When Spike Lee got a master's degree from New York University and won a prize for his student film, he thought he'd get more job offers than he could count.
"I'd wait by the phone for jobs to come in -- music videos, after-school specials, anything," he told a Randallstown High School audience yesterday.
But his phone didn't ring.
"At this point, I knew I could not sit on my butt and wait for someone to give me work," the filmmaker said, as he urged students with creative talent to strike out on their own, as he did.
"Nine out of 10 people will tell you that you're crazy and should get a job in the post office," he said. "Sometimes you just have to take a risk, take a chance."
Eventually, Mr. Lee became one of America's most influential filmmakers. His goal: "To leave behind a large body of work, good work, and open doors in the process and let other people come through."
But it wasn't easy. Mr. Lee set out to do the feature film "Messenger" in the early 1980s, but the venture was a disaster -- the funding never came through.
"I remember lying in my bathtub, almost near tears," he said.
So he started over with what became his first major feature film, "She's Gotta Have It." After he managed to raise only $12,000, he wrote everyone he knew asking for donations and amassed enough to get the project started.
Money was so tight that whenever anyone in the crew threw away a soda can, they got a browbeating for not recycling. "Those nickels added up to a roll of film. That's the level that we started out," Mr. Lee said.
In the end, "She's Gotta Have It" was completed in 12 days for $175,000. Released in 1986, it grossed more than $8 million.
Since then, Mr. Lee has made eight other films, including "Malcolm X." He said he doesn't expect all Americans to get something out of his movies, which have predominantly black casts and themes.
"There's nothing wrong with African-American filmmakers satisfying a need for us to be seen on screen," he said.
Mr. Lee spoke for an hour to about 600 students in the Randallstown High School auditorium -- about half the student ,, body. The assembly was voluntary, at the end of the school day, and many students left because they had other plans or simply weren't interested.
Yet apathy is an obstacle to reaching goals, the 38-year-old filmmaker said.
He said students -- particularly black students -- should pay attention to academics and not succumb to a peer culture that says doing well in school means forsaking your race.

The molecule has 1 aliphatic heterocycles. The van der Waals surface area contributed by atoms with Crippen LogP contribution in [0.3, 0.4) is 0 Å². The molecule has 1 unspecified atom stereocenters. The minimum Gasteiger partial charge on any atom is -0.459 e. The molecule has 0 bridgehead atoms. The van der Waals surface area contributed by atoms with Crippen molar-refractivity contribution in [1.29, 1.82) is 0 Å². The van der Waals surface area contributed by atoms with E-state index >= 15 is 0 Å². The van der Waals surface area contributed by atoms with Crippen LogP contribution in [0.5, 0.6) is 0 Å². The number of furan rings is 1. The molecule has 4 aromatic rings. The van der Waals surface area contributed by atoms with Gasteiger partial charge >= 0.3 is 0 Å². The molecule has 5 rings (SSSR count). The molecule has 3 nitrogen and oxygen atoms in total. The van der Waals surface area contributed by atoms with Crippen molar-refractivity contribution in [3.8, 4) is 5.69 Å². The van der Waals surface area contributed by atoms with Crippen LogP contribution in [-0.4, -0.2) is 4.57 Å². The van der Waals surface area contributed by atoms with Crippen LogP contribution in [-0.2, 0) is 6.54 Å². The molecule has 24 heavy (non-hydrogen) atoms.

"There's this dangerous phenomenon where ignorance is championed above intelligence," he said.
He said that if he could start over, he would have taken his own schoolwork more seriously. "I still have some regrets because I did not apply myself as much as I should have," he said.
He suggested that students in the arts work on their writing skills by keeping a journal and consider behind-the-scenes work as well as acting and singing jobs.
Mr. Lee majored in mass communications at Morehouse College in Atlanta before going to film school, where he was one of four black students in a class of 50.
"We looked sort of like freaks at NYU," he said.
But it was all worth it. "I say my blessings every day, because there's nothing that makes me happier than making films," he said.
The Baltimore County Office of Adult Education selected Mr. Lee as one of two speakers in the first year of its Cultural Events program. He was paid $15,000 for two appearances -- one before the students and another before a paying crowd of adults last night.
The first speaker was Thomas Keneally, who wrote the book "Schindler's List" and appeared at Sudbrook Magnet Middle School in the fall.
Dale Rauenzahn, the county's adult-education coordinator, said Mr. Lee's name recognition and his relevance to Randallstown High's communications program made him a good choice as the spring speaker.
Students in the school's technical theater class handled some of the lighting and the sound for Mr. Lee's appearance. Their class meets in the auditorium, and before his appearance, some were speculating about the opportunity.
"You never know," said 18-year-old senior Cory Newton. "He might have some movie openings."
Mr. Lee got a standing ovation before and after the speech, and a cheer of "I love you, Spike," as it drew to a close.
But a few students went away disappointed. "I wanted him to get a little bit deeper," said Chris Hagan, who said he was sure the filmmaker encountered racism that he didn't address in his speech.
Randallstown Principal Clark Powell said he was less than thrilled with the daytime turnout. "It's always disheartening when you plan something special for kids and you don't get the reception you might expect," he said.
Last month, about 200 students walked out of the school in protest amid rumors that school officials were considering canceling the talk because of fears that his speech would exacerbate racial tension. A student asked Mr. Lee what he thought about the controversy.
"It doesn't surprise me, but it's still stupid," he said. "I don't know how I got this image of trying to lead a revolution."
After the talk, Mr. Lee said he hoped that after students saw him in person and heard about the hardships he had gone through, they would understand that success is attainable.
He also had a few promising words about a return to Baltimore. He said he's considering Baltimore locales for a movie about baseball great Jackie Robinson that he plans to film, possibly with Denzel Washington in the lead.
And now that the baseball strike is over, he said: "I will be back. I've never seen a game at Camden Yards."